Friday, 3 August 2012

Diary of an NUS Museum Intern: Madeline Chin

Note: Diary of an NUS Museum Intern is a series of blog posts written by our interns about their experiences during the course of their internships. Besides working hard and fast in their cubicles, our interns have travelled to Bandung and Malacca, organised symposiums, waded through tons of historical research and pitched in during exhibition installations. It was definitely no ordinary internship for them! If you would like to become our next intern, visit our internship page for more information!

In the next two posts, we have two interns from The Conservation Studio to share about their experiences and adventures in conservation! Madeline Chin is a Fine Arts Major from LASALLE College of the Arts.


My experience interning at The Conservation Studio has been a fun and fruitful learning journey. I have gained insights on how conservation operates and how much effort is put into restoring and preserving art.
 
I received the opportunity to work and learn in the conservation studio, through the goodwill of my lecturer, Lawrence. Though I am a Fine Arts major, I had ZERO knowledge about conservation. Through the course of my internship, I slowly picked up the skills, knowledge and patience that is required in conservation. We also learned a lot about the importance of the materials that were used to restore art works, ranging from paintings, to sculptures to embroidery.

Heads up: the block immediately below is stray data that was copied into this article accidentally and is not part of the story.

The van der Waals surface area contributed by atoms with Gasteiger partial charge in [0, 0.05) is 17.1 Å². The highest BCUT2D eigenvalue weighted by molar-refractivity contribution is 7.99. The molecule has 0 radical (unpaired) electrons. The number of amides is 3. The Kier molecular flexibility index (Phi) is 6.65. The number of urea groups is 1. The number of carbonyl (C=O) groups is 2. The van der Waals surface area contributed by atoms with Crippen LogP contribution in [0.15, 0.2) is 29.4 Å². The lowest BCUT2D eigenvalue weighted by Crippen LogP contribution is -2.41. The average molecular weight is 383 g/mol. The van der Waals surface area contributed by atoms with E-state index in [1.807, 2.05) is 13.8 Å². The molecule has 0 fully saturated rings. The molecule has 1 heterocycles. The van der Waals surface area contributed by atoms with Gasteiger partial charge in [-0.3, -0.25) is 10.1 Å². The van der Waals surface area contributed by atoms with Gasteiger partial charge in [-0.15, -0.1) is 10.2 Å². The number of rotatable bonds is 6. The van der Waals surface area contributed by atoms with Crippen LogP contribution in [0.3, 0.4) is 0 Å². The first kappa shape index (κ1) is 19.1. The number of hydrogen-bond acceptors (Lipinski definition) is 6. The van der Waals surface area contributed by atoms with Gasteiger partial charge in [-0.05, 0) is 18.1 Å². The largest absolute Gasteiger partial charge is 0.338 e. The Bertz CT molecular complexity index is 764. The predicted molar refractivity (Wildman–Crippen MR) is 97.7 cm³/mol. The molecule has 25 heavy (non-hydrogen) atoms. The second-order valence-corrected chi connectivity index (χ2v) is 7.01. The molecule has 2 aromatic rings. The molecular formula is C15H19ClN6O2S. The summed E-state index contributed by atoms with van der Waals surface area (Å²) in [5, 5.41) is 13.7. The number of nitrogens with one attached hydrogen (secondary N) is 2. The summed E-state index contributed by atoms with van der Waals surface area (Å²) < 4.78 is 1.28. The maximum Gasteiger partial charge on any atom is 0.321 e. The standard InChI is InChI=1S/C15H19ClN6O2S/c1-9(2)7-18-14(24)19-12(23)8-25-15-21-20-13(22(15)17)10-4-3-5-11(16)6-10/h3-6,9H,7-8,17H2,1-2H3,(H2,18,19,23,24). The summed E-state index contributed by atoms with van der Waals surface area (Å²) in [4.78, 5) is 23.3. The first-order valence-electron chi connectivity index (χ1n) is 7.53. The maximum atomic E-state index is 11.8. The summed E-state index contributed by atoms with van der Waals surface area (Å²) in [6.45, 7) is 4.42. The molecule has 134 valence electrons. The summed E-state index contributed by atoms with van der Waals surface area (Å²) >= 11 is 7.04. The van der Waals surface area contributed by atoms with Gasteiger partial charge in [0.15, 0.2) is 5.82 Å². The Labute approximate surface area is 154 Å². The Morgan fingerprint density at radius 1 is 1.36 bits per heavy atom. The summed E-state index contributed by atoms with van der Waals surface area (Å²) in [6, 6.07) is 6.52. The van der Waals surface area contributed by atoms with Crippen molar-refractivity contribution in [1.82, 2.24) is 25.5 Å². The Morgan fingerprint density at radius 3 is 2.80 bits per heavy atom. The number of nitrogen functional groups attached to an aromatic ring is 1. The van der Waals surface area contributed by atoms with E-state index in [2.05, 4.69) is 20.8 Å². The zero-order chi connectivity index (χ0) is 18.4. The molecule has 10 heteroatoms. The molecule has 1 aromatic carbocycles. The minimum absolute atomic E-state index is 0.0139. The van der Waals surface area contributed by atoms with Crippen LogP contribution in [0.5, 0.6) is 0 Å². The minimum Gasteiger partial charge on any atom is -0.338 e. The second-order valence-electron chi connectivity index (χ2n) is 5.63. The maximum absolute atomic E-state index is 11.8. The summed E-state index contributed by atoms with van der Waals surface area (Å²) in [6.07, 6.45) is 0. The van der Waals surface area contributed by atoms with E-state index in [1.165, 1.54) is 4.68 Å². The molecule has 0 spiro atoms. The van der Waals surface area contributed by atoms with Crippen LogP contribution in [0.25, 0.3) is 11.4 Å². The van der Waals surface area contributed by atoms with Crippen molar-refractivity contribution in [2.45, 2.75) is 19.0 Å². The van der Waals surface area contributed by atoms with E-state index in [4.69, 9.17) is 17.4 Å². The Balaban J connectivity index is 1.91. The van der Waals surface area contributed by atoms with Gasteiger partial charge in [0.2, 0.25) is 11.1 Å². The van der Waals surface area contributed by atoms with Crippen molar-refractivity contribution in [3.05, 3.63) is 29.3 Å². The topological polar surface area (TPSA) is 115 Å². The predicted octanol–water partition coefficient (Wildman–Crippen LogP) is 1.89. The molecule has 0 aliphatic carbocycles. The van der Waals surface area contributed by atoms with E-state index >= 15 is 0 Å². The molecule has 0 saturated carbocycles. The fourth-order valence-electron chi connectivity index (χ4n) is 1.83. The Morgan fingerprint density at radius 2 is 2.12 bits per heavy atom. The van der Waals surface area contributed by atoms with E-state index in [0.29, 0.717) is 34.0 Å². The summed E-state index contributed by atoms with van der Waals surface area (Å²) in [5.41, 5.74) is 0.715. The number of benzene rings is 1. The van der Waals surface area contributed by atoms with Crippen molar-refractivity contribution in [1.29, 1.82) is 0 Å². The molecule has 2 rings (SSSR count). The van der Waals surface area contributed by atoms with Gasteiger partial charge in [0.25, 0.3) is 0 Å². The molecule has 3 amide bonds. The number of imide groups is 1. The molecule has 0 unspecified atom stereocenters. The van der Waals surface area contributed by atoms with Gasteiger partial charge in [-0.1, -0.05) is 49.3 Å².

One of the projects, my friend and I had the chance to work on was the restoration of Ng Eng Teng’s outdoor sculptures Wealth and Contentment. The effort put into restoring the sculptures were tremendous, standing on scaffoldings, and wearing helmets, cleaning the sculptures and painting them under the hot sun. All these work has definitely changed my views on these art works. In the future, I will take a second glance and think about the effort put into the conservation and care of these works.


What I enjoyed most during my internship was the working atmosphere and the friendly staff of NUS Museum, as well as the staff of The Conservation Studio. The work done in studio also gave me a great sense of satisfaction. The long hours spent in the studio, identifying problems, testing chemicals, cleaning and restoring the art works were all worth it when you witness the outcome of the restoration.

All in all, the past 3 months has been an eye opener for me, getting to know and learning about the different aspects of art and more about conservation. My initial appreciation towards art and museums has increased over the short span of my internship. This learning opportunity was hard to come by, therefore I appreciate everything that I’ve learned and the effort put in by the people around me to make this happen. I hope that in time to come, more interested people would have this opportunity to learn and experience what I have learned. 

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